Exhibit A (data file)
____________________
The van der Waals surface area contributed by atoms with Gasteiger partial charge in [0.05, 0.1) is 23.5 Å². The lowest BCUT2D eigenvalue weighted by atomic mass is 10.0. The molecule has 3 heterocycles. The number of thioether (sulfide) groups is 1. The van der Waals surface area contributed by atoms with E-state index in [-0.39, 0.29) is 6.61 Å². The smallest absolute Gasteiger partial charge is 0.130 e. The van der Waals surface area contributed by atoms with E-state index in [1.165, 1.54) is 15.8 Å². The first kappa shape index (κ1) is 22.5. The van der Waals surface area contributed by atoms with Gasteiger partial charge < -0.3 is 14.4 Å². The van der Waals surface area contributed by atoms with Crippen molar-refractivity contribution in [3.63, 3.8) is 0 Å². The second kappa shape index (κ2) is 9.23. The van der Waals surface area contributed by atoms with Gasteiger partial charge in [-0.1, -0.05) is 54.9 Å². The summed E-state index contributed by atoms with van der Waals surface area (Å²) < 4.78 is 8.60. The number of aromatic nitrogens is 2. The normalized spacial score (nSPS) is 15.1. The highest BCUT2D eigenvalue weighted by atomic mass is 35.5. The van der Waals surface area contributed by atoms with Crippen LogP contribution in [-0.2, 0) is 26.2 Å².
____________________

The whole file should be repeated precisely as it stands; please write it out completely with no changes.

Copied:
The van der Waals surface area contributed by atoms with Gasteiger partial charge in [0.05, 0.1) is 23.5 Å². The lowest BCUT2D eigenvalue weighted by atomic mass is 10.0. The molecule has 3 heterocycles. The number of thioether (sulfide) groups is 1. The van der Waals surface area contributed by atoms with E-state index in [-0.39, 0.29) is 6.61 Å². The smallest absolute Gasteiger partial charge is 0.130 e. The van der Waals surface area contributed by atoms with E-state index in [1.165, 1.54) is 15.8 Å². The first kappa shape index (κ1) is 22.5. The van der Waals surface area contributed by atoms with Gasteiger partial charge < -0.3 is 14.4 Å². The van der Waals surface area contributed by atoms with Crippen molar-refractivity contribution in [3.63, 3.8) is 0 Å². The second kappa shape index (κ2) is 9.23. The van der Waals surface area contributed by atoms with Gasteiger partial charge in [-0.1, -0.05) is 54.9 Å². The summed E-state index contributed by atoms with van der Waals surface area (Å²) < 4.78 is 8.60. The number of aromatic nitrogens is 2. The normalized spacial score (nSPS) is 15.1. The highest BCUT2D eigenvalue weighted by atomic mass is 35.5. The van der Waals surface area contributed by atoms with Crippen LogP contribution in [-0.2, 0) is 26.2 Å².